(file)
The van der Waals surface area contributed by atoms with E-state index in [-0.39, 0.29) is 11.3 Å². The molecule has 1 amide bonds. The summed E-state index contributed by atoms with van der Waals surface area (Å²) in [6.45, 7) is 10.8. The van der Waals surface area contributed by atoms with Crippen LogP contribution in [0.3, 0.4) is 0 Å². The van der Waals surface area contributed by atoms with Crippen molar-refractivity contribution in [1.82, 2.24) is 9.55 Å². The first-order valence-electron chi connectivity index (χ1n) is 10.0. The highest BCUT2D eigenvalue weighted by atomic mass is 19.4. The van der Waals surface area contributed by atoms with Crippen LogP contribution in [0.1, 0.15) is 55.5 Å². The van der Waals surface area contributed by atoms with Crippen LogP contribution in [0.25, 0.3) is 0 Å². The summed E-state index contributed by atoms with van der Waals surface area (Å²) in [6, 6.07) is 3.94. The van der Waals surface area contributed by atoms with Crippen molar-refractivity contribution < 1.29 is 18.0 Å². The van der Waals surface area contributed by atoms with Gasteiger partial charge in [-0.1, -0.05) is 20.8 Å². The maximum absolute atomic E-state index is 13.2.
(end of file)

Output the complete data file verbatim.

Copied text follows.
The van der Waals surface area contributed by atoms with E-state index in [-0.39, 0.29) is 11.3 Å². The molecule has 1 amide bonds. The summed E-state index contributed by atoms with van der Waals surface area (Å²) in [6.45, 7) is 10.8. The van der Waals surface area contributed by atoms with Crippen LogP contribution in [0.3, 0.4) is 0 Å². The van der Waals surface area contributed by atoms with Crippen molar-refractivity contribution in [1.82, 2.24) is 9.55 Å². The first-order valence-electron chi connectivity index (χ1n) is 10.0. The highest BCUT2D eigenvalue weighted by atomic mass is 19.4. The van der Waals surface area contributed by atoms with Crippen LogP contribution in [0.1, 0.15) is 55.5 Å². The van der Waals surface area contributed by atoms with Crippen LogP contribution in [0.25, 0.3) is 0 Å². The summed E-state index contributed by atoms with van der Waals surface area (Å²) in [6, 6.07) is 3.94. The van der Waals surface area contributed by atoms with Crippen molar-refractivity contribution < 1.29 is 18.0 Å². The van der Waals surface area contributed by atoms with Gasteiger partial charge in [-0.1, -0.05) is 20.8 Å². The maximum absolute atomic E-state index is 13.2.